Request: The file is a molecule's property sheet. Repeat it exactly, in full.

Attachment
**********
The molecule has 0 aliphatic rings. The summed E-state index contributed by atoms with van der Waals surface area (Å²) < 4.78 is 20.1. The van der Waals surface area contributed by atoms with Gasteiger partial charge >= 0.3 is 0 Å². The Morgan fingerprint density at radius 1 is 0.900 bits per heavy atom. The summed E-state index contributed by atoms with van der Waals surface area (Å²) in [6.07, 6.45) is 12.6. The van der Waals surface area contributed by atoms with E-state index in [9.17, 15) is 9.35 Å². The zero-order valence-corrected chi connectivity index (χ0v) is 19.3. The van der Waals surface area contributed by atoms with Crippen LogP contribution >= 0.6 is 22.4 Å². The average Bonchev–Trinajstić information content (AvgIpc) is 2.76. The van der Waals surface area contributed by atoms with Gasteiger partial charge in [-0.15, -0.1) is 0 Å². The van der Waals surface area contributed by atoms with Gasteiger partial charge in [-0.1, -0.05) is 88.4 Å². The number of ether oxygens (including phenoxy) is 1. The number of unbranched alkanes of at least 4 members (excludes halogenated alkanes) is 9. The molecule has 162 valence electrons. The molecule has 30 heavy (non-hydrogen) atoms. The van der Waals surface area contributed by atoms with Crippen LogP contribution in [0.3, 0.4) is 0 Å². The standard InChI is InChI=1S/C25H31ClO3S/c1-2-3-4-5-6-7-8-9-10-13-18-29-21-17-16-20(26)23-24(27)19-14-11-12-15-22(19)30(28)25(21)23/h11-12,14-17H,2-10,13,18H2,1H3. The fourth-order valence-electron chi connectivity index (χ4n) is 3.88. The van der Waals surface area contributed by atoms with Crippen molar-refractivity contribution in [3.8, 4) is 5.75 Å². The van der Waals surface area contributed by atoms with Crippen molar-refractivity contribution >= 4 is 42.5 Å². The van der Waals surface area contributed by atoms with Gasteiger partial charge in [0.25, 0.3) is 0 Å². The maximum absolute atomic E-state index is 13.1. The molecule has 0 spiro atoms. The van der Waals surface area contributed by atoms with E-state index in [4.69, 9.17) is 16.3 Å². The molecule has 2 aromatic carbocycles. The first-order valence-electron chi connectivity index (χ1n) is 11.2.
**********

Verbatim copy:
The molecule has 0 aliphatic rings. The summed E-state index contributed by atoms with van der Waals surface area (Å²) < 4.78 is 20.1. The van der Waals surface area contributed by atoms with Gasteiger partial charge >= 0.3 is 0 Å². The Morgan fingerprint density at radius 1 is 0.900 bits per heavy atom. The summed E-state index contributed by atoms with van der Waals surface area (Å²) in [6.07, 6.45) is 12.6. The van der Waals surface area contributed by atoms with E-state index in [9.17, 15) is 9.35 Å². The zero-order valence-corrected chi connectivity index (χ0v) is 19.3. The van der Waals surface area contributed by atoms with Crippen LogP contribution >= 0.6 is 22.4 Å². The average Bonchev–Trinajstić information content (AvgIpc) is 2.76. The van der Waals surface area contributed by atoms with Gasteiger partial charge in [-0.15, -0.1) is 0 Å². The van der Waals surface area contributed by atoms with Gasteiger partial charge in [-0.1, -0.05) is 88.4 Å². The number of ether oxygens (including phenoxy) is 1. The number of unbranched alkanes of at least 4 members (excludes halogenated alkanes) is 9. The molecule has 162 valence electrons. The molecule has 30 heavy (non-hydrogen) atoms. The van der Waals surface area contributed by atoms with Crippen LogP contribution in [0.3, 0.4) is 0 Å². The standard InChI is InChI=1S/C25H31ClO3S/c1-2-3-4-5-6-7-8-9-10-13-18-29-21-17-16-20(26)23-24(27)19-14-11-12-15-22(19)30(28)25(21)23/h11-12,14-17H,2-10,13,18H2,1H3. The fourth-order valence-electron chi connectivity index (χ4n) is 3.88. The van der Waals surface area contributed by atoms with Crippen molar-refractivity contribution in [3.8, 4) is 5.75 Å². The van der Waals surface area contributed by atoms with Crippen molar-refractivity contribution >= 4 is 42.5 Å². The van der Waals surface area contributed by atoms with Gasteiger partial charge in [0.25, 0.3) is 0 Å². The maximum absolute atomic E-state index is 13.1. The molecule has 0 spiro atoms. The van der Waals surface area contributed by atoms with E-state index in [4.69, 9.17) is 16.3 Å². The molecule has 2 aromatic carbocycles. The first-order valence-electron chi connectivity index (χ1n) is 11.2.